IN recent times, high level exchanges between Pakistan and Iran appear to be taking bilateral relations to a positive direction and indeed it is the way forward to ensure a better future for this conflict ridden region and meet common challenges including those related to security. Historically speaking, relations between two countries have remained friendly but still marked by mistrust and misunderstanding on different issues including that of border management but it is good to see that two countries are now engaged deeply to address irritants in their relations.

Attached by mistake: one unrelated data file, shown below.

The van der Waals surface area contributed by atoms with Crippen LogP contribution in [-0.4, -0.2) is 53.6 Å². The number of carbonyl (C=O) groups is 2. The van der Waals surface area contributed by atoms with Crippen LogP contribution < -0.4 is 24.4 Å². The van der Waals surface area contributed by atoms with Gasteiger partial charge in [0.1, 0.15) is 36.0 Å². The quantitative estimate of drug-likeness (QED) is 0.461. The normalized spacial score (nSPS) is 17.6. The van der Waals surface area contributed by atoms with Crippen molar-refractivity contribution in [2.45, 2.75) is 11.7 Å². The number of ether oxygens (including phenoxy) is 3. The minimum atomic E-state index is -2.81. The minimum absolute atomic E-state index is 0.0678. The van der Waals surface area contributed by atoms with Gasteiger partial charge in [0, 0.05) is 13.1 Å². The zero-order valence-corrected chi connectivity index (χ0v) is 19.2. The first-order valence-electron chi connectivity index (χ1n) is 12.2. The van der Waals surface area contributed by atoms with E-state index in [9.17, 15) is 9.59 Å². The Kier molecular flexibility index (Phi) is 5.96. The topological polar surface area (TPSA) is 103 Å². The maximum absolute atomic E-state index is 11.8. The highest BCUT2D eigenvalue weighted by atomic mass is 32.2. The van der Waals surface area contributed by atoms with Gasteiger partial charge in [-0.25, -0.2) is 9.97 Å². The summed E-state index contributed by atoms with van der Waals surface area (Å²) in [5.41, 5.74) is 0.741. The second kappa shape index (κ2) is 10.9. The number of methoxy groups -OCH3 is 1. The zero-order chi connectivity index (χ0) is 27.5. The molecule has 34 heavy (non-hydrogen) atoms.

On Monday an Iranian high-level military delegation headed by Chief of General Staff Maj Gen Mohammad Bagheri visited caretaker FM Abdullah Hussain Haroon at the Foreign Office and later held talks with Chief of Army Staff Gen Qamar Javed Bajwa during which both the sides pledged to further deepen their military and defence relations. Gen Bajwa is rightly believed to be the architect of improvement in Pakistan-Iran ties particularly the military relations. Last year, he had made an unprecedented visit to Iran setting the stage for improved cooperation. Later, Chief of the General Staff Lt Gen Bilal Akbar visited the country in June. As the improvement in military relations was predicated on the basis of border security cooperation, discussion on border management was also on top of agenda during Gen Bagheri’s meeting with Gen Bajwa. Another key issue on the agenda of their meeting was regional security. Indeed the journey towards improvement in military ties had not been free of irritants and problems but both the countries have really worked together to overcome those challenges and prevented nascent cooperation from falling apart. Recently the Iranian spymaster was also in Islamabad to attend a rare meeting of the spy chiefs of the regional countries that involved Pakistan, Russia and China. The meeting reportedly focused on the threat posed by the growing footprint of the militant IS group in Afghanistan. The terrorist group is emerging as a major threat in the region and concerns of four countries are genuine and warrant close collaboration to neutralise it. In recent times, we have also seen increased cooperation and efforts on part of regional powers to sort out a solution which is in the best interest of Afghanistan as well as its neighbours. Further, Pakistan and Iran can benefit enormously from mutual cooperation in economic and commercial fields. We should also involve and integrate Iran in the implementation of the CPEC projects. The possibility of extending Pakistan-Iran gas pipeline to China once it becomes operational should be given serious consideration. Pakistan and Iran also need to work towards making Gwadar-Chahabar sister ports in practical terms for a secure and prosperous future of our posterity. As China is developing Gwadar, the Iranian side can also seek its assistance for the expansion of its port after India has been seen reneging on its promise.